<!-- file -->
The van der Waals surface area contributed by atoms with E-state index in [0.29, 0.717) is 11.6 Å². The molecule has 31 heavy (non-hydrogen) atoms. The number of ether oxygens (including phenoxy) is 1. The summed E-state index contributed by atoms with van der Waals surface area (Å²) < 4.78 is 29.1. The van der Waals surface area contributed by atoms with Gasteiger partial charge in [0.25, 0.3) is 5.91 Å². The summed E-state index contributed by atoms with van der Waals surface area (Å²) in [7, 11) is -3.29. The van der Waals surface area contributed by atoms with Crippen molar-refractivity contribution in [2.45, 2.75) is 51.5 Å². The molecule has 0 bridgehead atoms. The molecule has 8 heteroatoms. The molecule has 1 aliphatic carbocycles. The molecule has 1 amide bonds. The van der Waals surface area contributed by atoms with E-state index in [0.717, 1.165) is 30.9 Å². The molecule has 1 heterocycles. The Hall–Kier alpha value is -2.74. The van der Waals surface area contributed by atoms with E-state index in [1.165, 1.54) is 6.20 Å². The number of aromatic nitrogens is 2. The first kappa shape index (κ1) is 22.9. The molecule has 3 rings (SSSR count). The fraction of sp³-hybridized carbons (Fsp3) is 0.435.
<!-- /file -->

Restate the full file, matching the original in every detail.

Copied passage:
The van der Waals surface area contributed by atoms with E-state index in [0.29, 0.717) is 11.6 Å². The molecule has 31 heavy (non-hydrogen) atoms. The number of ether oxygens (including phenoxy) is 1. The summed E-state index contributed by atoms with van der Waals surface area (Å²) < 4.78 is 29.1. The van der Waals surface area contributed by atoms with Gasteiger partial charge in [0.25, 0.3) is 5.91 Å². The summed E-state index contributed by atoms with van der Waals surface area (Å²) in [7, 11) is -3.29. The van der Waals surface area contributed by atoms with Crippen molar-refractivity contribution in [2.45, 2.75) is 51.5 Å². The molecule has 0 bridgehead atoms. The molecule has 8 heteroatoms. The molecule has 1 aliphatic carbocycles. The molecule has 1 amide bonds. The van der Waals surface area contributed by atoms with E-state index in [0.717, 1.165) is 30.9 Å². The molecule has 1 heterocycles. The Hall–Kier alpha value is -2.74. The van der Waals surface area contributed by atoms with E-state index in [1.165, 1.54) is 6.20 Å². The number of aromatic nitrogens is 2. The first kappa shape index (κ1) is 22.9. The molecule has 3 rings (SSSR count). The fraction of sp³-hybridized carbons (Fsp3) is 0.435.